• Governments would have to get their money from somewhere else so people would not actually benefit.

Conservation measures would save energy

  • There certainly would be less energy used but if populations continued to grow and developing countries still wished to increase their living standards and energy usage, the effect would be slight.
  • More efficiency invites people to use more. If more fuel-efficient car engines made travelling cheaper, people would tend to drive more. Cheaper electricity bills encourage people to use more appliances.
  • Conservation costs money and energy in the manufacture of newer, more efficient cars, insulation materials, fluorescent lights, etc. Replacing old cars and appliances with the newer types could use more energy than simply sticking with the existing things.
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Alternatives

Wood gave way to coal; coal gave way to oil; oil will give way to another source

  • Both coal and oil were superior to their predecessors – they had more energy per kilogram and were more transportable. The replacements for oil only produce electricity or are inferior (like biomass) so do not follow that trend. There is nothing suitable to replace oil.

Gas will replace oil

  • Gas, being a fossil fuel, is running out as well. While, at the moment, it would last longer than oil, if we switch from oil to gas, we would end up depleting it more quickly (see Natural Gas).

Coal will replace oil

  • Coal produces far more carbon dioxide than oil and gas, therefore causing more problems with global warming and pollution.
  • Coal produces electricity but cannot produce all of the products of oil. Coal to oil conversion is not very efficient.
  • Coal produces less power per unit than oil so we would need to use far more to replace oil and gas.
  • Mining is an energy-intensive process and most of the easily accessible coal has already been extracted.
  • See the Coal page for more details.

Renewables will replace oil

  • Developing and building suitable renewable replacements will take many years and much energy. There isn't much of either.
  • Most renewables produce electricity, not the other products of oil such as plastics and fertilisers.
  • They cannot produce the consistent and instant power output of oil and gas. We would need some way of storing electricity for the periods when the wind/sun/tide isn't available.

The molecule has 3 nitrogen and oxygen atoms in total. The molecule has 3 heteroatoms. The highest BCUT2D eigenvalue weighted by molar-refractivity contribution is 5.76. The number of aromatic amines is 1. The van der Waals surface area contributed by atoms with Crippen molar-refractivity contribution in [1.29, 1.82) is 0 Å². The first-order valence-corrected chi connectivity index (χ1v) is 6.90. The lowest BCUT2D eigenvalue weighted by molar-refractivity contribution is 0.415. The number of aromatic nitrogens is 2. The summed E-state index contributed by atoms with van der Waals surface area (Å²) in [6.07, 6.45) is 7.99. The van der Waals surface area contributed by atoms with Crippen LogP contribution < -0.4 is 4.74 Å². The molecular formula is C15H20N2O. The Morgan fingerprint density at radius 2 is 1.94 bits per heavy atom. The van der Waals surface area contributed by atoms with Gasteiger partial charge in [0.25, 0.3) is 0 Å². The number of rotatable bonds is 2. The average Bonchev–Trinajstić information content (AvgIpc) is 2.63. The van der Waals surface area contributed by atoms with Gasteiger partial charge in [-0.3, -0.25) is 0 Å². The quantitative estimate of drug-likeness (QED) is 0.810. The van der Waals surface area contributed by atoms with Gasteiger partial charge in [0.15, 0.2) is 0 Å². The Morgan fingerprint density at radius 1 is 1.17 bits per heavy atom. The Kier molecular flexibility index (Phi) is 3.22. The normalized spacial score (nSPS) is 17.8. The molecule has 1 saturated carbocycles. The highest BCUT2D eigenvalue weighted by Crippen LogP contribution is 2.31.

• See the Renewables page for more details.

Nuclear will replace oil

  • Nuclear power produces many pollutants such as radioactive wastes and carbon dioxide. This will cost much money and energy to deal with.
  • The high-grade uranium will not last very long if we switched to creating most of our electricity from nuclear power.
  • Nuclear power only produces electricity, not the other products of oil and gas.
  • See the Nuclear page for more details.

Fusion / thermal depolymerisation / Tesla / other exotic sources will replace oil

  • We have been working on nuclear fusion for four decades without success. The other exotic sources are still theoretical. There is very little time or energy left to spend on something which may never actually work.
  • They would only produce electricity, not the other products of oil and gas.

Hydrogen will replace oil

  • Hydrogen is not a fuel, just a carrier for electricity created somewhere else.
  • The creation of hydrogen always uses more energy than it produces.
  • It would be expensive and potentially dangerous to use hydrogen to replace those situations where oil is currently used, such as air and road transport.
  • See the Hydrogen page for more details.

Tar sands and oil shales will replace oil

  • The production of unconventional oils is slow, expensive and polluting.
  • Some unconventional oil uses more energy than it produces (EROEI).
  • We could never produce enough unconventional oil to replace normal oil in the time left.
  • See the Unconventional Oil page for more details.
 

Contents

The amount of oil

Future discoveries

Production

Alternatives